The importance of winning in January

Over the past year, LSU head coach John Brady has made several comments concerning the LSU Tigers and the importance of winning games. <br><br> In the football dominated town of Baton Rouge, winning is just about the only way of holding the interest of most Tiger fans, who are counting down the days to the opening of spring practice. Winning is important – but especially in January.

Brady has been quoted before saying January is the most critical time for the LSU basketball team to win games due to the fact it is the only show in town. Football is over, baseball and the spring sports have not began so if a basketball team on the LSU campus is going to captivate an audience, January is the time.


A year ago, Brady has said his team chose the wrong time of the year to go on a six-game losing streak. After opening SEC play with a 2-2 record with a rousing home victories over Arkansas and Auburn, the Tigers hit the skids losing six straight contests. With every loss, more and more fans stopped coming out.


When LSU got hot toward the end of the season, the Tigers were playing inspired basketball and winning close games in front of a half-empty assembly center. It was not until Ball State did the fans return and show their support.


So far this season, the Tigers have done what it took to get butts in the seats early. While the football team was taking a late season tumble, losing four of their last six games, Brady's Tigers stole the show upsetting No. 1 Arizona. When LSU opened January playing well with an upset of 7th-ranked Mississippi State, the Tigers looked to be headed in the right direction.

When Ole Miss visited last Saturday, it was a game most people thought LSU should win. For the Tigers, it was really a must win. A win over the Rebels would be just what LSU needed before a brutal four game stretch that has the Tigers going to Arkansas and Mississippi State, returning home for the Florida gators before traveling to Alabama. Also, no team under John Brady had ever started an SEC slate with a 2-1 record.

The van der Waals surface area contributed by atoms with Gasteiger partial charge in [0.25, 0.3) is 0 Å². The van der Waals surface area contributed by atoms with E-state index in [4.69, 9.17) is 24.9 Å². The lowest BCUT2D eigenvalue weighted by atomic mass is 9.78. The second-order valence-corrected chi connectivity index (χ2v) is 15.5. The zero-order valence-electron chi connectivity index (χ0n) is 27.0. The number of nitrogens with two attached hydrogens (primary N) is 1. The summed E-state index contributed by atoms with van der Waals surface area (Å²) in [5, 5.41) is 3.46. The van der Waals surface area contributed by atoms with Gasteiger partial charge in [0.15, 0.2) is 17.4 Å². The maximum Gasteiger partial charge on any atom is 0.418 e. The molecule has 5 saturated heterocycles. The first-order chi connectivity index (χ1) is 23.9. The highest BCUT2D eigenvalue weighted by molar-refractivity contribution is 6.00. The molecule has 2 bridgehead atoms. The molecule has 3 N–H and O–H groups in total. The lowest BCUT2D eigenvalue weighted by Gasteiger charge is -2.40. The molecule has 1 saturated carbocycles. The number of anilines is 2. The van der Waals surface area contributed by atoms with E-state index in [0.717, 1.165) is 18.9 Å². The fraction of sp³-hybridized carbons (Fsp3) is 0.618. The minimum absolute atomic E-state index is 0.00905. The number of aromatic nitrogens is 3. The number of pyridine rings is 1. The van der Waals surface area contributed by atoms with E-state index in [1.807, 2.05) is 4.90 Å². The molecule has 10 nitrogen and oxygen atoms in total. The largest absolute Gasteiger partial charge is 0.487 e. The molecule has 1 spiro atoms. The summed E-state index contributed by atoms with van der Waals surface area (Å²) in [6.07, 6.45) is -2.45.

After Saturday, still no team under John Brady has opened league play with a 2-1 start. Ole Miss used clutch shooting down the stretch and a suffocating defensive effort to setback LSU 67-57.


Not even a minor crisis in the football camp could distract the 9,000 fans who turned out to witness Brady's team lose. The shock of Nick Saban's talks with the Jacksonville Jaguars was not enough to mask LSU's lackluster performance on Saturday.


" I do not think our team ever really gave this team the respect it needed," Brady said. "They learned a lesson today because that team out-toughed us for 40 minutes and we do not get out-toughed a lot, but we were today."


Brady said he said his team was flat, much different than in the two previous upset victories at home.


"I don' think we came out and gave Ole Miss the same respect we gave Arizona and Mississippi State," Brady said. "We weren't ready to go mentally like we have been in other games previously this season."


In the SEC, an average team like Ole Miss showed the Tigers what happens when one team is not taking a league team seriously.


The problem is now, LSU needed to be 2-1 before going on this two-game road trip. Brady has said it time and again, most recently after the Mississippi State game about how hard it is to play and win on the road in the SEC.


"It is so tough to win on the road in this league," Brady said after his team's win over the Bulldogs. "It is so tough because teams are so good, coaching is so good. With crowds like this, you have got to be a mature, tough-minded team to go play on the road, execute and win."


Anyone who was witnessed Saturday's game will tell you the Tigers did not resemble the tough-minded, mature team their mentor spoke about. LSU drew the ire of their coach following the game for the their inability to effectively defend the Rebels.


"The thing that concerns me about our team and I say it and nobody listens is we cannot guard anybody in our league," Brady said Saturday. "We have not held a league team to under 50-percent shooting yet."

And defense was only half of it.


The Tigers shot a miserable 38-percent from the floor and hit just 1-of-13 shots from three-point range.


"The bottom line is we could not make an open shot," Brady said.


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